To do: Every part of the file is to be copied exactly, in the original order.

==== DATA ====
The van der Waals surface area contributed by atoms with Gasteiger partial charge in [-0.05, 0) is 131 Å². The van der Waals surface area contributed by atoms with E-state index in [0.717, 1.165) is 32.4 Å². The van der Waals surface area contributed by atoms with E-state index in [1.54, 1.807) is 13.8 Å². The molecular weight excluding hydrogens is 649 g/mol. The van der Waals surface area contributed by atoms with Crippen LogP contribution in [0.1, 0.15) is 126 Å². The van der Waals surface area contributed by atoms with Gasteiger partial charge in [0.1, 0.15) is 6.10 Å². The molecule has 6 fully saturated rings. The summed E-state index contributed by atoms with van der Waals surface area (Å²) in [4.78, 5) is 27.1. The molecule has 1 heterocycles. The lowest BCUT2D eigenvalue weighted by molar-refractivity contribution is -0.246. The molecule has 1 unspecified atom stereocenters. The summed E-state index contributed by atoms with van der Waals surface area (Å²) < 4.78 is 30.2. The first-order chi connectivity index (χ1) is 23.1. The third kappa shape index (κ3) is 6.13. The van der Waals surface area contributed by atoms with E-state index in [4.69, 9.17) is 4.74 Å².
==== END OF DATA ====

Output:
The van der Waals surface area contributed by atoms with Gasteiger partial charge in [-0.05, 0) is 131 Å². The van der Waals surface area contributed by atoms with E-state index in [0.717, 1.165) is 32.4 Å². The van der Waals surface area contributed by atoms with E-state index in [1.54, 1.807) is 13.8 Å². The molecular weight excluding hydrogens is 649 g/mol. The van der Waals surface area contributed by atoms with Crippen LogP contribution in [0.1, 0.15) is 126 Å². The van der Waals surface area contributed by atoms with Gasteiger partial charge in [0.1, 0.15) is 6.10 Å². The molecule has 6 fully saturated rings. The summed E-state index contributed by atoms with van der Waals surface area (Å²) in [4.78, 5) is 27.1. The molecule has 1 heterocycles. The lowest BCUT2D eigenvalue weighted by molar-refractivity contribution is -0.246. The molecule has 1 unspecified atom stereocenters. The summed E-state index contributed by atoms with van der Waals surface area (Å²) < 4.78 is 30.2. The first-order chi connectivity index (χ1) is 23.1. The third kappa shape index (κ3) is 6.13. The van der Waals surface area contributed by atoms with E-state index in [4.69, 9.17) is 4.74 Å².